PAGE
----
This blog is dedicated to Malta - my island home. My aim is not to bore you with history but to share my thoughts and a few facts together with a photo or two. For a more in -depth background of the island please go here. The purpose of this blog is not to point out the short-comings of the island. There are plenty that do that already. My wish is to show you the beauty of an island at the cross roads of the Mediterranean, a melting pot of history; a place where fact and fiction are sometimes fused to create unique myths and legends; a country that has been conquered so many times that our culture is a mish mesh of the lands that surround us and of lands far away. I confess that my greatest desire is to make you fall in love with this tiny enchanting island.


Thursday 28 November 2013

Bingemma Gap and The Victoria Lines

Picnic at Dwejra (117)

Situated on the edge of the Great Fault that runs across the entire breadth of the island, the Church of Our Lady of Itrea is surrounded by some of the most picturesque scenery that Malta has to offer. It almost looks as if one gust of wind will send this little chapel crashing down into the valley. But is has withstood the test of time.

Picnic at Dwejra (119)

Its unique location ensures that it takes my breath away every time I pass by. Although this area is rich in archeological discoveries, perhaps it is most well-known for the line of defenses that was built by the British in the late 19th century.

Picnic at Dwejra (118)

On this island that possesses few natural barriers, man-made fortifications abound. The eastern coastline, where the main harbour is situated, has been heavily protected with castles, forts and high bastion walls for hundreds of years. In other areas, impenetrable walls of upper coralline limestone rise majestically from the blue sea. But the sandy beaches of the northern part of the island provided an easy landing place for any marauding pirates or corsairs; and where pirates could land, so could an army. In 1870 the British decided to make the most of a natural fault, running from Madliena in the east to Bingemma in the west, and built the Victoria Lines. The Victoria Lines, which stretch for 12km, are further strengthened by 4 forts and a number of gun batteries. Originally called the North West Front, the wall was re-named the Victoria Lines to commemorate the Diamond Jubilee of Queen Victoria in 1897.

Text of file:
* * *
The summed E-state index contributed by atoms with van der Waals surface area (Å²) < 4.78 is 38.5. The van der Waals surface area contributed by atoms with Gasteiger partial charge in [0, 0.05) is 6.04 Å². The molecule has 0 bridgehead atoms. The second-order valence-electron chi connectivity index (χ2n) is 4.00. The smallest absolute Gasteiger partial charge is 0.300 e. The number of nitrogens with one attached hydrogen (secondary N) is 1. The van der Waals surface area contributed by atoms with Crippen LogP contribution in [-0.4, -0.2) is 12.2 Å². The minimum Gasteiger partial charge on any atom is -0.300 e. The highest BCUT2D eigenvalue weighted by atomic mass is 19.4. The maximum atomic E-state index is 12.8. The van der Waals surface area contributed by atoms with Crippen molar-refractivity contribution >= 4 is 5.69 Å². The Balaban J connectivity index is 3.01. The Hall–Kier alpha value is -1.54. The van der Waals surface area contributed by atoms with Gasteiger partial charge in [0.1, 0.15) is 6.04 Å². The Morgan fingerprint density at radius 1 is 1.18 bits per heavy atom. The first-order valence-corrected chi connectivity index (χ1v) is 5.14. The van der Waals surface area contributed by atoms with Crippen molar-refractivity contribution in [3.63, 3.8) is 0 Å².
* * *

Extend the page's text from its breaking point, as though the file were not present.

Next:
Picnic at Dwejra (122)

Bingemma, Gnejna & Dwejra (13)

Nowadays, the Victoria Lines are very  popular with hikers. The route is quite easy as you simply follow the Great Fault Line. Walk guides for the different sections of the route may be found here.

Location: Bingemma


  1. I can see why it takes your breath away Loree! Wow, it's just stunning … the landscape, the views … the old stonework … beautiful.

  2. Very nice pictures Loree ..... i like this post very much.

    Greetings from Holland, Joop

  3. Not only is this beautiful but it always makes me wonder how men built in such difficult conditions...

  4. That would be an interesting place to hike, and the scenery is gorgeous!


The Azure Window: the end of an icon

The Azure Window was a natural limestone arch that rose majestically out of the blue Mediterranean sea to a height of 28 metres (92 fee...